RV driving on Icefields Parkway to Jasper Banff National Park Canada Rockies

An RV slows down to pull over at Bow Lake

Then two.

RV parking on Icefields Parkway to Jasper Banff National Park Canada Rockies

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Then the tour buses began to show up and park alongside the cars and RVs. There was a constant shuffle of vehicles coming and going and people running around the overlook admiring the exquisite view.

RV and tour bus sightseeing Icefields Parkway Banff National Park Canada Rocky Mountains

Bow Lake is the most popular pullout in the southern half of the Icefields Parkway. It was busy in the off season!

Everyone wanted a selfie. Well, if you can’t lick ’em, join ’em! So, we got one too!

Happy hikers Banff National Park Icefields Parkway

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Our original plan had been to drive the Icefields Parkway with our rig, going slowly from south to north, and possibly camping midway at the Columbia Icefields.

Canadian Rocky Mountains Icefields Parkway Banff National Park Canada

We never got tired of views like these!

But we soon found out that being 55′ long from end to end, we would have struggled to fit in most of the pullouts and in almost all the trailhead parking areas.

Rocky Mountains Icefields Parkway Canada

Icefields Parkway scenery – beautiful!

So, we drove the Icefields Parkway at leisure in our truck, stopping in different places each time we drove it, and never having to fight to squeeze a big rig into a tiny parking area.

Eventually, when we were finally ready to go all the way to Jasper, we took our rig straight through without stopping. But there was a lot to see around Lake Louise and Banff first, so that story will have to wait!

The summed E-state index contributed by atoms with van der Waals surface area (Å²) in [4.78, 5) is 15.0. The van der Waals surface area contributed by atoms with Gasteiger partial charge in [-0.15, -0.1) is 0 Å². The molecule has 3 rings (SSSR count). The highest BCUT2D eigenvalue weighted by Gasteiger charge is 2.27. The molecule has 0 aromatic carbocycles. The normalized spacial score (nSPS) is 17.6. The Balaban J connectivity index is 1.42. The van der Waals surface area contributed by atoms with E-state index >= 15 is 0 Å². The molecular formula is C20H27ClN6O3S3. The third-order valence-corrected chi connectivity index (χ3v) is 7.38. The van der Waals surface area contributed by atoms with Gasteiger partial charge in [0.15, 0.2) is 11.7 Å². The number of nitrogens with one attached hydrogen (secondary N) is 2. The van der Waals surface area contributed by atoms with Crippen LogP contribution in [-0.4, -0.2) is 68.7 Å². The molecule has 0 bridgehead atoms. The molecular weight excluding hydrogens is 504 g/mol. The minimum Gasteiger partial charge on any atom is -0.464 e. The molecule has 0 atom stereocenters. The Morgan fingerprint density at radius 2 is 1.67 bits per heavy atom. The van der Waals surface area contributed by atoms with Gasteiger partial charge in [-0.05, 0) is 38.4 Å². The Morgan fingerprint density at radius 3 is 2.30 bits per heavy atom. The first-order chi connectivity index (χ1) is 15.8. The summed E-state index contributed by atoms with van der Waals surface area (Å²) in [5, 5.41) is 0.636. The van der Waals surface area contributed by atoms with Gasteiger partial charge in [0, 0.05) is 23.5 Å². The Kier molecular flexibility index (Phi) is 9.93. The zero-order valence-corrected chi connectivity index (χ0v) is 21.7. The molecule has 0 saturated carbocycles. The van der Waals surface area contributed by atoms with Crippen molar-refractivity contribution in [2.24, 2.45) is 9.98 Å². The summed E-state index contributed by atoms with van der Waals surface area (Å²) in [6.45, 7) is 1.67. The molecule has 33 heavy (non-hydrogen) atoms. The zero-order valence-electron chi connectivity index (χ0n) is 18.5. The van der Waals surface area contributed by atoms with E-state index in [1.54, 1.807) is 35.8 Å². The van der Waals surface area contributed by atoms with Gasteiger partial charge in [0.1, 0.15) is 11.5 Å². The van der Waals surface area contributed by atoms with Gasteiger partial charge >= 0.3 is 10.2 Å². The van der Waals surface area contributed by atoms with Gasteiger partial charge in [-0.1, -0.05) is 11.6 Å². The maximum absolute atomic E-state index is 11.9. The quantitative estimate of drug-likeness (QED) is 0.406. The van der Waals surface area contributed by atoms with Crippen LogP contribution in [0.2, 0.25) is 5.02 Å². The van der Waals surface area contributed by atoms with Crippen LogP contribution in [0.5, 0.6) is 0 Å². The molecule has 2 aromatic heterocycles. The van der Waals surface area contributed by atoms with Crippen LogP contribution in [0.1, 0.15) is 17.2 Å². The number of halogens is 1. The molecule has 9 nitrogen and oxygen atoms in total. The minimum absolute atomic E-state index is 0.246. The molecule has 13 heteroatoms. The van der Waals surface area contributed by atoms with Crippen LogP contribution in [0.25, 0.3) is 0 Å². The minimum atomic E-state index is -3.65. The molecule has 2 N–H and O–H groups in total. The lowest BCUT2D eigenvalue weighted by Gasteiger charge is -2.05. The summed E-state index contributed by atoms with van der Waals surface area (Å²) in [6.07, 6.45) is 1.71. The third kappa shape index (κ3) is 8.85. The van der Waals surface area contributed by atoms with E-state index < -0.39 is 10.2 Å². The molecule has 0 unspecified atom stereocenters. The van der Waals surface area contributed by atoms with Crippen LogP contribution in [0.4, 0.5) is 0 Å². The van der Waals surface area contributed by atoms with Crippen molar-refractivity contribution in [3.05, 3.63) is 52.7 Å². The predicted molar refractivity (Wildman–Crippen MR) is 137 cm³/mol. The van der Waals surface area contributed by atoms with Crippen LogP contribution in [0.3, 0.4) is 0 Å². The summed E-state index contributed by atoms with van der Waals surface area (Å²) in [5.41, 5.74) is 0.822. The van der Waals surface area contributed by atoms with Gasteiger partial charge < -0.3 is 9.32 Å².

Fifth wheel RV on the Icefields Parkway Banff National Park Canada

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The Icefields Parkway is a glorious road, and it is an easy drive that doesn’t involve any hairpin turns or steep climbs. So it is very manageable for a big RV and tow vehicle/toad as long as you don’t plan to pull over too often. And the views… oh my, the views!!

Canadian Rockies Banff National Park Icefields Parkway Canada

We saw sensational Canadian Rockies scenery at every turn on the Icefields Parkway

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Lake Louise – RV Travels to the Heart of the Rockies in Banff

May 2016 – Banff National Park is the heart of the Canadian Rockies, and Lake Louise is at the very center of that heart. After we took our RV through the wonderful mountain scenery of Kootenay National Park, our appetites had been whetted by all the gorgeous snowcapped peaks rising up in the distance, and we were ready to slow down and see them up close. Lake Louise was the ideal spot.

Lake Louise dawn Banff National Park Alberta Canada-2

Dawn at Lake Louise in Banff National Park

Lake Louise is a turquoise lake tucked into a circle of snowcapped mountains, and at dawn we found the water was glassy smooth and utterly clear.

Lake Louise Banff National Park Canada

Lake Louise

This is a top tourist destination, and from just after sunrise until well after dark it is loaded to the gills with people from all over the world. But during the pre-dawn hours of quiet mornings in mid-May, we found ourselves sharing the lake with just a few other people, all with cameras aimed across the lake.

Dawn Lake Louise Banff National Park Alberta Canada

Crystal clear water and mirrored reflections at Lake Louise

The early morning rays of sun cast a pink and orange glow on the snow covered peaks in the distance. The air was calm, and the few people down at the lake were silent as they gazed across the water. When we spoke, we whispered. There was a special, intimate aura among us all, an acknowledgement that this was a unique moment we would all remember.

Lake Louise Dawn Banff National Park Alberta Canada

Sunrise at Lake Louise

Just a few steps behind us, the enormous Fairmont Chateau Lake Louise Hotel rose up to towering heights, and slowly came to life.

Fairmont Chateau Lake Louise Hotel Alberta Canada